But you would of course never know this from a typical school rating system that used the SGP or one-step VAM (or even necessarily from correlations between the measures). These models would assign a low growth rating to this school. As a result, it might end up being closed or restructured. Or, it might respond to the low rating by making drastic, counterproductive changes to instruction or other policies. And, of course, it might be more difficult to recruit good teachers.
All these outcomes might come about despite the fact that whatever the school is doing actually seems to be working. That is, it is compelling better than expected growth from its student vis-à-vis other schools in similar circumstances.
(The converse situation applies to the second, low-poverty school, which receives high marks from the SGP and one-step VAM, but relatively low scores from the two-step VAM.)
For these reasons, the authors of this paper argue that the two-step VAM model, which “purges” all these associations from the data, is the preferred choice.*
So, the takeaway here is that the choice of model is not some side issue. It is important, and, since we can’t say which model is “right” or “wrong,” we should assess them in terms of the signals they send and how people react to those signals, with particular attention to the fact that schools in different circumstances face different challenges.
And, while I fully acknowledge that I may be wrong here, it’s not clear that states are considering these issues when choosing models (e.g., the SGPs proliferating throughout the nation). If so, this reflects a common problem in education reform – the tendency to rush toward implementation, ignoring crucial details in the process. The call for accountability is easy; the practice of accountability is much more difficult.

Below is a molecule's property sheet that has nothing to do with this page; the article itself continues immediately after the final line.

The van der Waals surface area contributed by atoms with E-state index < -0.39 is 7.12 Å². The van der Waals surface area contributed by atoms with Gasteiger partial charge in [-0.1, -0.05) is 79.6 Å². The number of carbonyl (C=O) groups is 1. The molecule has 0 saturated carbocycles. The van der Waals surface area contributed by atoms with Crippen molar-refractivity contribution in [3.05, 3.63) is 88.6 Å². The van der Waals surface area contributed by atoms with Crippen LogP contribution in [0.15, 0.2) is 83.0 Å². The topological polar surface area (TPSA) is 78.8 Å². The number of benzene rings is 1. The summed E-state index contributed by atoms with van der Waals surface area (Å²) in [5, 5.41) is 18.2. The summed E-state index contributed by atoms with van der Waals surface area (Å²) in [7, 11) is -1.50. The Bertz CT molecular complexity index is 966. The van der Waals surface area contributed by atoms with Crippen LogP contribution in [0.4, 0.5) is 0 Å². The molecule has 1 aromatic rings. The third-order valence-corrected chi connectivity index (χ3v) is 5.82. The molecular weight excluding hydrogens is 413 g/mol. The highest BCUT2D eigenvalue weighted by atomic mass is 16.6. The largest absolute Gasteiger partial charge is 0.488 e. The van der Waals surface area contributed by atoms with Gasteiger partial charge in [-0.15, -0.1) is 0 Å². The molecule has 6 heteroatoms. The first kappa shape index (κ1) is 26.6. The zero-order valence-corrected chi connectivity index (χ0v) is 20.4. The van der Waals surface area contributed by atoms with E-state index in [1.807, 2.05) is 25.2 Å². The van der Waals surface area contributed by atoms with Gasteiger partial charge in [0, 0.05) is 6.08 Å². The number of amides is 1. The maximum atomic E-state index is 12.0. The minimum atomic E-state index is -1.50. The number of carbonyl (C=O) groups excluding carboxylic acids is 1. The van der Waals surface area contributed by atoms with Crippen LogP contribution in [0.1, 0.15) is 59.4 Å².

- Matt Di Carlo
* There are, as always, trade-offs here, and they relate to the issue of growth versus absolute performance, which I have discussed a couple of dozen times.. For instance, as the authors discuss, the first-stage purging of impacts associated with school and student characteristics might actually “hide” lower performance at some schools. They explain that such concerns are misguided, and might be remedied by the fact that states can (and do) still report absolute performance (i.e., not growth, but levels, such as proficiency rates). I agree, and would actually take this a step further by saying that absolute performance might not only be reported, but even used in some kinds of decisions (e.g., resource allocation), whereas growth is to be strongly preferred for other, more drastic interventions (e.g., closure, restructuring).